Sarah H.R. Bank

REU program-Summer 2004
Univ. of Wisconsin - Madison
Madison, WI 53706

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3/4keV ROSAT

WARNING! This site is under construction, as is the research it will be based on.

X-Ray Production Mechanisms

Thermal Emission

Line Emission

Line Excitation
  • In a hot gas atoms are moving around with the increased kinetic energy inherent in their temperature. This allows collisions between atoms to excite electrons into higher energy levels, farther away from the nucleus. Atoms can also have electrons excited to higher energy levels by absorbing radiation of just the right energy.

  • When the electron decays back to its lowest energy state it releases, or emits an electron of that same energy. The emitted photon is characteristic of the energy difference between the two energy states of the electron. This emission appears as discrete spectral lines of the appropriate energy.

  • When this excitation occurs collisionally, as happens in hot gases, the observed emission lines denote the temperature of the gas, while the intensity of the lines denotes the atomic abundances (what the gas is made up of).


  • Coming from the german words "brems" meaning braking, and "strahlung" meaning radiation, this thermal emission happens in very hot gasses where the atoms have already been ionised.

  • It's known that when a charged particle is accelerated, radiation is emitted. In the case of bremsstrahlung, the emission occurs because a charged particle is accelerated around the nucleus of an ionised atom.

  • The strong electromagnetic attraction alters the course of the charged particle.

Bremsstrahlung Radiation
Synchrotron Radiation from Relativistic Electrons
  • As in the case with bremsstrahlung, synchrotron radiation occurs when electrons (charged particles) are accelerated around magnetic field lines.

  • For the radiation to be in the x-ray range of the spectrum, these electrons must be moving at relativistic velocities (significant precentages of the speed of light), thus requiring greater energy to alter their paths and releasing greater energies in response.

  • If the speeds are relativistic (fermi acceleration gets them to these speeds) then the radiation also undergoes beaming, where relativistic effects cause the radiation to be compressed to a narrow aperture in the direction of the magnetic field line.

Inverse Compton Scattering

  • When a relativistic electron collides with a slow moving photon, say from the Cosmic Microwave Background (CMB) it can impart some of its energy, accelerating the photon to higher energies.

  • This process is the literal inverse of Compton scattering whereby an electron is able to impart energy to a slow moving electron.

  • X-rays from inverse Compton Scattering are commonly seen in supernovae and active galactic nuclei (AGNs).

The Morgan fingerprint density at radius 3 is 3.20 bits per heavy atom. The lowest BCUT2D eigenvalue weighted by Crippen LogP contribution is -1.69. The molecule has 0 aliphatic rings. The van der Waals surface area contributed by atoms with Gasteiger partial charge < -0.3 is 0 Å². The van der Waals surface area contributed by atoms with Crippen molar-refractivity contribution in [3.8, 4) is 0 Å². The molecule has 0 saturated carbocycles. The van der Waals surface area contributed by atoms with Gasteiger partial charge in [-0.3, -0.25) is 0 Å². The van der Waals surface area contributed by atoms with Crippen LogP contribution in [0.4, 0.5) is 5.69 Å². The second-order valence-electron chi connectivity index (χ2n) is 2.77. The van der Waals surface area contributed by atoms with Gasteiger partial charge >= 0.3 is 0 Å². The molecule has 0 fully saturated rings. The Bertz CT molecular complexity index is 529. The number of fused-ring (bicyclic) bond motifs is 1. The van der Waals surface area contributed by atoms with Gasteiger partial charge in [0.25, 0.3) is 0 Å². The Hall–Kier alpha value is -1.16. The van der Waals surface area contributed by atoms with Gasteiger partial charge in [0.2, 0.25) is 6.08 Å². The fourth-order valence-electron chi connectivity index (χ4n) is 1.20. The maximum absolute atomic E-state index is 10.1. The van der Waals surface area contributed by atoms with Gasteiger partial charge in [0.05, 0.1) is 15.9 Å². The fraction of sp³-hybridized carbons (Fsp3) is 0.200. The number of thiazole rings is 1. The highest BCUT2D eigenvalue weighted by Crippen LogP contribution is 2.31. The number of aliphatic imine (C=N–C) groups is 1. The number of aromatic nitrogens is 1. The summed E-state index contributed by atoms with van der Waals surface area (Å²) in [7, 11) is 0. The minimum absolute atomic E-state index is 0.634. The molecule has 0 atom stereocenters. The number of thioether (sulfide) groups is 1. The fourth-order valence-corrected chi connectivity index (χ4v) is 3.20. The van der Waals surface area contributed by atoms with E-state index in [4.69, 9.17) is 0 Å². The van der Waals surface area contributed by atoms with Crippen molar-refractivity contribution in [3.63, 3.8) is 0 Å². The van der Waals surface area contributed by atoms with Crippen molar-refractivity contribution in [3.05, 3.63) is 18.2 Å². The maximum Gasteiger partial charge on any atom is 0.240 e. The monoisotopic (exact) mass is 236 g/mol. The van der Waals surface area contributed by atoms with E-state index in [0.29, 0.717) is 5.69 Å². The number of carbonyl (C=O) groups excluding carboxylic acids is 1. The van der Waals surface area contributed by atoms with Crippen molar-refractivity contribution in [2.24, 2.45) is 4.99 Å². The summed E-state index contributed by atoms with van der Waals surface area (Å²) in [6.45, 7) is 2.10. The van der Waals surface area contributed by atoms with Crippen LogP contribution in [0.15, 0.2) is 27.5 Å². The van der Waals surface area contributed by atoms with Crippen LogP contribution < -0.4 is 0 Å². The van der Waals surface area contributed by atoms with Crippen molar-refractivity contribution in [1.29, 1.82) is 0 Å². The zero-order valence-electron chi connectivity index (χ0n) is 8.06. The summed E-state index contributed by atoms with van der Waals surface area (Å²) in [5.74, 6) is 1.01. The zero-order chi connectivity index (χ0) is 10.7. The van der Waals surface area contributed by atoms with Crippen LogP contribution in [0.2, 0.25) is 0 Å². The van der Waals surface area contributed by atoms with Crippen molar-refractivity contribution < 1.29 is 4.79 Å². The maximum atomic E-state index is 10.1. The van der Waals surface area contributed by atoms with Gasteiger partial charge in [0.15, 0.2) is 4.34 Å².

Inverse Compton Effect Radiation

The Diffuse X-Ray Background

The developement of x-ray astronomy:

In 1962, three years before Penzias and Wilson discovered the 3K Cosmic Microwave Background, a sounding rocket equipped with a geiger counter was launched in an effort to record solar x-rays reflected from the surface of the moon. The solar x-rays weren't seen, but the first x-ray star (Sco X-1) and the first diffuse cosmological background, in x-rays, was.

Soft x-rays


Three Main regimes of soft x-rays
X-ray Features
  1. >1keV - The main component of this radiation comes from the superposition of extragalactic point sources such as active galactic nuclei (AGN) and quasars where the x-rays are created as mass is actively accreted by super- massive black holes at the centers of distant galaxies.
  2. ¾ keV - This is problematic emission in that a number of sources contribute to define a generally isotropic wash of x-ray light aside from some contamination by thermal x-rays toward the galactic center:
    • at high galactic latitudes - superposition of AGN
    • within the plane of the galaxy (low galactic latitudes) - due to the superposition of some galactic point sources (such as x-ray stars) and hot plasma in the plane of the galaxy
    • towards the galactic center - hot gas in and around the galactic bulge as well as Loop I, a feature which also shows up in radio wavelengths, due to the expanding superbubble of a supernova remnant (SNR) (see figure for the main features of the x-ray sky)
  3. ¼ keV - 106 K gas in a cavity within the plane that our sun happens to be near the center of, known as "The Local Bubble"

The X-ray Sky above 1 keV

ROSAT deep survey

The superposition of extragalactic point sources (AGN and quasars) at high latitudes as well as superposition of galactic point sources, such as x-ray stars and stellar mass black holes, at low galactic latitudes creates a fairly isotropic wash of x-rays. Deep x-ray surveys, akin to the Hubble deep fields, made by ROSAT were necessary to distinguish the individual sources.

The Local Bubble: The ¼ keV Sky

Where X-ray Astronomy is Headed: The ¾ keV Sky

Why is X-ray astronomy so fascinating?

How are astrophysical x-rays measured?